Java Reference
In-Depth Information
Is your head full yet? I hope not, because you have a few fun things
left to learn. In this chapter we'll add these abilities to your toolbox:
• Use local variables that exist only within a block
• Use class-level global variables that can be accessed from any-
where in the class
• Keep piles of data in arrays
Use Piles of Variables: Arrays
Now that we can create a plugin command to do something, we need to take
a look at how to remember stuff—in other words, how to better use Java
variables to keep track of values. We'll see when to use which kind of variable
and how to work with piles of data in different ways (things like lists of Player
objects), and we'll build a couple of cool plugins along the way.
Variables and Objects Live in Blocks
Variables live inside of blocks . We've seen and been using blocks all along:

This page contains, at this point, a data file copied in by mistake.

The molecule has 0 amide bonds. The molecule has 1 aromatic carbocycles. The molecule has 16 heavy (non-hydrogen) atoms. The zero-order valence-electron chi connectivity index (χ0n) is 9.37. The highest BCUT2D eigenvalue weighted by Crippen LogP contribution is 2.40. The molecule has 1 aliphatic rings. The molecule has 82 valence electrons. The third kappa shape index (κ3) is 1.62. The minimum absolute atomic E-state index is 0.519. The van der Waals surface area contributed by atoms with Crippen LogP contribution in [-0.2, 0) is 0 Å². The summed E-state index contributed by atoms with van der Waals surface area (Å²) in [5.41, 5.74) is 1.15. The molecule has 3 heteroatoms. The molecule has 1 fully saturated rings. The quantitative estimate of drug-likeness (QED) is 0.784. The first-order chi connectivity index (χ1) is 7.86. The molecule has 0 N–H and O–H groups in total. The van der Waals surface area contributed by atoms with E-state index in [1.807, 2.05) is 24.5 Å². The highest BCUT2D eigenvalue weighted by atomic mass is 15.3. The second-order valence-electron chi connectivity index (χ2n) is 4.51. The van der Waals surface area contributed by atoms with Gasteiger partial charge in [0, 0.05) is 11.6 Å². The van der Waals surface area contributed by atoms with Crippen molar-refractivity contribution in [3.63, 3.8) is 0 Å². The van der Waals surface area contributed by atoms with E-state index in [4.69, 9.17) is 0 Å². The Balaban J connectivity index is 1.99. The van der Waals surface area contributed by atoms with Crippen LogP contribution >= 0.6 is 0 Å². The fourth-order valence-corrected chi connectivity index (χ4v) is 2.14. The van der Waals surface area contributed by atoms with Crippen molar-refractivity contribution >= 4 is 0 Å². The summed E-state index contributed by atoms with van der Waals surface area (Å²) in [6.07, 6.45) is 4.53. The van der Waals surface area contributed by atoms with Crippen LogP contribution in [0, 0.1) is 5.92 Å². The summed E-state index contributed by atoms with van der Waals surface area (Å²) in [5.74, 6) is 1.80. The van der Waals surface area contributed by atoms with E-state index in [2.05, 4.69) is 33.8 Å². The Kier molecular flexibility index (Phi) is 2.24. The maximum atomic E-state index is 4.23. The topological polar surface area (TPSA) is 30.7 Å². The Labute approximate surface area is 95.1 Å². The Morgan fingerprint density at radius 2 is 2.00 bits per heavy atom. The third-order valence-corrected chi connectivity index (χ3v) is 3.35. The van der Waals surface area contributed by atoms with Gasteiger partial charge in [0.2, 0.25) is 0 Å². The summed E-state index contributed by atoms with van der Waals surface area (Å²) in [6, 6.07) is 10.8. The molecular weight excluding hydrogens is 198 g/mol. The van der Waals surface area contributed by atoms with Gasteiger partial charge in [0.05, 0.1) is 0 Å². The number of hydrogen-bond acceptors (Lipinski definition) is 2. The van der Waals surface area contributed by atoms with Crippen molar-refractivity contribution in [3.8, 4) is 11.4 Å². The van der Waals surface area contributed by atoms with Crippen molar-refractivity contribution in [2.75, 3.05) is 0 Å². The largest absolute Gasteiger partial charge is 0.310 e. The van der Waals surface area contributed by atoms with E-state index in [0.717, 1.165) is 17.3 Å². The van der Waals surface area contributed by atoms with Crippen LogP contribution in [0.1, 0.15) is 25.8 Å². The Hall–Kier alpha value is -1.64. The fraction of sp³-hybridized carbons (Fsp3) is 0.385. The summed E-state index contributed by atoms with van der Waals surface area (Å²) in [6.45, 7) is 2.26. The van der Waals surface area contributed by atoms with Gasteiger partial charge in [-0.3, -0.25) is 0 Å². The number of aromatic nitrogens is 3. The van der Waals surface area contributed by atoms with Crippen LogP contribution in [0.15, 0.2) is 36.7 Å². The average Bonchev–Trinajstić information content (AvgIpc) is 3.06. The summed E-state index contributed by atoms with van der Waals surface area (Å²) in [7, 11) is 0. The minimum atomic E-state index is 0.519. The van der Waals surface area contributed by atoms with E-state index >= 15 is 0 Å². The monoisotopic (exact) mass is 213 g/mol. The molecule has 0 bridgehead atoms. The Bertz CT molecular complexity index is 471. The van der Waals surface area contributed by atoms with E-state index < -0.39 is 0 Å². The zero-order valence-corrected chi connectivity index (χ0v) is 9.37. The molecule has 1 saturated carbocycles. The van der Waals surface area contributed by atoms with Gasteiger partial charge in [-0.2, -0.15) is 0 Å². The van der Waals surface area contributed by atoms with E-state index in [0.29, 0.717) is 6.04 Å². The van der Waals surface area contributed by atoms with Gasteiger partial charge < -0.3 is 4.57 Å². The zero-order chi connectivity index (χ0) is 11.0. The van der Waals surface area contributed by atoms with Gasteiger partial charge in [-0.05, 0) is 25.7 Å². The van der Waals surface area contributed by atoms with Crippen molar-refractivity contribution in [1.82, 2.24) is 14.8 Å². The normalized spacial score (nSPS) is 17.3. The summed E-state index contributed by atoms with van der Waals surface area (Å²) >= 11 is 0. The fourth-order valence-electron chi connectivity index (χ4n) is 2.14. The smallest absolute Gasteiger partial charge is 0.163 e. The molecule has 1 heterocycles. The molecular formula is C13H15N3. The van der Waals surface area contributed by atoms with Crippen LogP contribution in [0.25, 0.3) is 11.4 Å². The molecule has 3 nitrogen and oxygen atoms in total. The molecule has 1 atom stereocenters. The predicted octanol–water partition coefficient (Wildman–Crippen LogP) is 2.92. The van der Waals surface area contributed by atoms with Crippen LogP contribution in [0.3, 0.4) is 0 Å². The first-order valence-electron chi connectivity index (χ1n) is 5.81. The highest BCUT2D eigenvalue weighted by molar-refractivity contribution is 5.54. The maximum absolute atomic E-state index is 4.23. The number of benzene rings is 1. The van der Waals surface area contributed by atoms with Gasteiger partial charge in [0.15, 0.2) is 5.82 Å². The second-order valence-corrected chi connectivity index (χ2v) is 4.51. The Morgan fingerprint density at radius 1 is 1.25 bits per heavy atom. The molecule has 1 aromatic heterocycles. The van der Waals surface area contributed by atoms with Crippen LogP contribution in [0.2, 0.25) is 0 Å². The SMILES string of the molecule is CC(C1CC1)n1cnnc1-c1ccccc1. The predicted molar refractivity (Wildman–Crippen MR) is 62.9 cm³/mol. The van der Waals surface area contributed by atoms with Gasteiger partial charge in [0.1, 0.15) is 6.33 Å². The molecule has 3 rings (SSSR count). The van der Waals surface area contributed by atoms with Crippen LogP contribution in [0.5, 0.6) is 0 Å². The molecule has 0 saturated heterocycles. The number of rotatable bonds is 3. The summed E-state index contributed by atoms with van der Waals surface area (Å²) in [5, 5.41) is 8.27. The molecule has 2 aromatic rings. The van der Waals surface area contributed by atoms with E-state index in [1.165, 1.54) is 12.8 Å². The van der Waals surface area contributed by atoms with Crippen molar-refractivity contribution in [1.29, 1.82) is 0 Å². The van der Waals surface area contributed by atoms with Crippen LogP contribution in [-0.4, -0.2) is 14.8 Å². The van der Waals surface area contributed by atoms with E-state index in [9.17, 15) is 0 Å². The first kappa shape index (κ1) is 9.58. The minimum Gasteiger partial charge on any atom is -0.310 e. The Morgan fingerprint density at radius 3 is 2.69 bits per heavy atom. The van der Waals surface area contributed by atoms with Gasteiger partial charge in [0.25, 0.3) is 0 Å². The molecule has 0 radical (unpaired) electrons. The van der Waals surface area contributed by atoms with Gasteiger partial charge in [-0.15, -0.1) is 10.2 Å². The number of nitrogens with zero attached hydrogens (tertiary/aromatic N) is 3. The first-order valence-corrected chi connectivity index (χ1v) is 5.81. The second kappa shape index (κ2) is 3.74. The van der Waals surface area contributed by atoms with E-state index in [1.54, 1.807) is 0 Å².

blocks are the bits of code written between braces— { and } .
Java is a “block structured” programming language. It's descended from a
family of languages going back to the ancient Algol of the 1960s, a line that
extends from the mother of all programming languages, C, its children C++
and Objective-C, and down to its half-cousin-stepchild Java. After Java was
around, Microsoft came out with C#, which is (totally coincidentally) nearly
identical to Java. All of these languages work more or less the same way.
In these languages, you work with blocks of code. Things like if statements
work with blocks of code. Objects we define (like our plugins) are blocks of code.
The whole structure of the language is based on blocks of code within braces.
And that's where variables live. For instance, in the HelloWorld plugin, look at
this section where we create and send a message:
public void helloCommand(MessageReceiver caller, String[] parameters) {
String msg = "That'sss a very niccce EVERYTHING you have there..." ;
In the body of this function we declare and assign a variable named msg . It's
a local variable—it lives only while this particular code block is running,
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